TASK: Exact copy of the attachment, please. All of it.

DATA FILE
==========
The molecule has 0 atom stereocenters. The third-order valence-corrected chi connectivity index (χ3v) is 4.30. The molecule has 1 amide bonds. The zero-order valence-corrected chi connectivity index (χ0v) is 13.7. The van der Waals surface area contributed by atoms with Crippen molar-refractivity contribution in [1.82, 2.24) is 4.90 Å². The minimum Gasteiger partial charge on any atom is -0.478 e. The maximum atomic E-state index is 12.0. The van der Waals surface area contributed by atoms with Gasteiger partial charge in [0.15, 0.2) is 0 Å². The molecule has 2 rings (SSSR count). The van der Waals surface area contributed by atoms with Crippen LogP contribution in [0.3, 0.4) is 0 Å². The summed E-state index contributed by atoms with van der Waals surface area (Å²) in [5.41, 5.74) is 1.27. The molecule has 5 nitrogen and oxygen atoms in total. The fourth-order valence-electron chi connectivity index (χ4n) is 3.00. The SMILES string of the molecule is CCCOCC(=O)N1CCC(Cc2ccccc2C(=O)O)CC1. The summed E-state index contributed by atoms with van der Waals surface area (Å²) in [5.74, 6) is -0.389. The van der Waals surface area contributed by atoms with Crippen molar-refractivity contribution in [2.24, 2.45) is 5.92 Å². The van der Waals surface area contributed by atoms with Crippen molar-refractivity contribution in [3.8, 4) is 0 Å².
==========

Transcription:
The molecule has 0 atom stereocenters. The third-order valence-corrected chi connectivity index (χ3v) is 4.30. The molecule has 1 amide bonds. The zero-order valence-corrected chi connectivity index (χ0v) is 13.7. The van der Waals surface area contributed by atoms with Crippen molar-refractivity contribution in [1.82, 2.24) is 4.90 Å². The minimum Gasteiger partial charge on any atom is -0.478 e. The maximum atomic E-state index is 12.0. The van der Waals surface area contributed by atoms with Gasteiger partial charge in [0.15, 0.2) is 0 Å². The molecule has 2 rings (SSSR count). The van der Waals surface area contributed by atoms with Crippen LogP contribution in [0.3, 0.4) is 0 Å². The summed E-state index contributed by atoms with van der Waals surface area (Å²) in [5.41, 5.74) is 1.27. The molecule has 5 nitrogen and oxygen atoms in total. The fourth-order valence-electron chi connectivity index (χ4n) is 3.00. The SMILES string of the molecule is CCCOCC(=O)N1CCC(Cc2ccccc2C(=O)O)CC1. The summed E-state index contributed by atoms with van der Waals surface area (Å²) in [5.74, 6) is -0.389. The van der Waals surface area contributed by atoms with Crippen molar-refractivity contribution in [2.24, 2.45) is 5.92 Å². The van der Waals surface area contributed by atoms with Crippen molar-refractivity contribution in [3.8, 4) is 0 Å².